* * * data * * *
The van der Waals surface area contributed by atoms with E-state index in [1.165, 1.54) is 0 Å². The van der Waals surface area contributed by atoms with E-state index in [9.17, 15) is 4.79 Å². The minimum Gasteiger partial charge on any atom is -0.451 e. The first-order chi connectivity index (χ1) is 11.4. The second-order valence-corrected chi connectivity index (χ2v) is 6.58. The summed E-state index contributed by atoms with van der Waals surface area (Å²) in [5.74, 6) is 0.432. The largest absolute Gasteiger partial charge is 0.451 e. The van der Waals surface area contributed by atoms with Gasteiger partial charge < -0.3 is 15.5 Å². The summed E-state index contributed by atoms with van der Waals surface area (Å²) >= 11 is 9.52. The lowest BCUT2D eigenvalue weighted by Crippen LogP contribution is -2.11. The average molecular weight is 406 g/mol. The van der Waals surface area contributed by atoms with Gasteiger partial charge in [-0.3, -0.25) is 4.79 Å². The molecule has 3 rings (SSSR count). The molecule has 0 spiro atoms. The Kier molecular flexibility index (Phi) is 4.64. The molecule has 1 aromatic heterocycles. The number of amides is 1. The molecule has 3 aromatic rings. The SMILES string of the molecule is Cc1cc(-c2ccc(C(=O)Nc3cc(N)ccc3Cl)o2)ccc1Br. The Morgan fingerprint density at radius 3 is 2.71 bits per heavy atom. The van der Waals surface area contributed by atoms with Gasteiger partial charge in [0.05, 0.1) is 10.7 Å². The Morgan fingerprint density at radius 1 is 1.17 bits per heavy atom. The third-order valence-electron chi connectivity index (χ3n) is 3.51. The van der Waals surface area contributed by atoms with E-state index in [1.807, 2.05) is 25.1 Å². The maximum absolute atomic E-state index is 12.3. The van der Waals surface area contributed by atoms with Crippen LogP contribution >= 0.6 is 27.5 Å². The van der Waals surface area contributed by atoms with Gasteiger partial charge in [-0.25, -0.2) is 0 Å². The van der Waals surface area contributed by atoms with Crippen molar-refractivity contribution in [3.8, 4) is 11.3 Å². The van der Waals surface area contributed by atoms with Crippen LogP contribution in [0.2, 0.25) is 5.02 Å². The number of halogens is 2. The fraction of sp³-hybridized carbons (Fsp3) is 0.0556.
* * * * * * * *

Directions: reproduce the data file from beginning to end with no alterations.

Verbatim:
The van der Waals surface area contributed by atoms with E-state index in [1.165, 1.54) is 0 Å². The van der Waals surface area contributed by atoms with E-state index in [9.17, 15) is 4.79 Å². The minimum Gasteiger partial charge on any atom is -0.451 e. The first-order chi connectivity index (χ1) is 11.4. The second-order valence-corrected chi connectivity index (χ2v) is 6.58. The summed E-state index contributed by atoms with van der Waals surface area (Å²) in [5.74, 6) is 0.432. The largest absolute Gasteiger partial charge is 0.451 e. The van der Waals surface area contributed by atoms with Gasteiger partial charge < -0.3 is 15.5 Å². The summed E-state index contributed by atoms with van der Waals surface area (Å²) >= 11 is 9.52. The lowest BCUT2D eigenvalue weighted by Crippen LogP contribution is -2.11. The average molecular weight is 406 g/mol. The van der Waals surface area contributed by atoms with Gasteiger partial charge in [-0.3, -0.25) is 4.79 Å². The molecule has 3 rings (SSSR count). The molecule has 0 spiro atoms. The Kier molecular flexibility index (Phi) is 4.64. The molecule has 1 aromatic heterocycles. The number of amides is 1. The molecule has 3 aromatic rings. The SMILES string of the molecule is Cc1cc(-c2ccc(C(=O)Nc3cc(N)ccc3Cl)o2)ccc1Br. The Morgan fingerprint density at radius 3 is 2.71 bits per heavy atom. The van der Waals surface area contributed by atoms with Gasteiger partial charge in [0.05, 0.1) is 10.7 Å². The Morgan fingerprint density at radius 1 is 1.17 bits per heavy atom. The third-order valence-electron chi connectivity index (χ3n) is 3.51. The van der Waals surface area contributed by atoms with E-state index in [1.807, 2.05) is 25.1 Å². The maximum absolute atomic E-state index is 12.3. The van der Waals surface area contributed by atoms with Crippen LogP contribution >= 0.6 is 27.5 Å². The van der Waals surface area contributed by atoms with Gasteiger partial charge in [-0.25, -0.2) is 0 Å². The van der Waals surface area contributed by atoms with Crippen molar-refractivity contribution in [3.8, 4) is 11.3 Å². The van der Waals surface area contributed by atoms with Crippen LogP contribution in [0.2, 0.25) is 5.02 Å². The number of halogens is 2. The fraction of sp³-hybridized carbons (Fsp3) is 0.0556.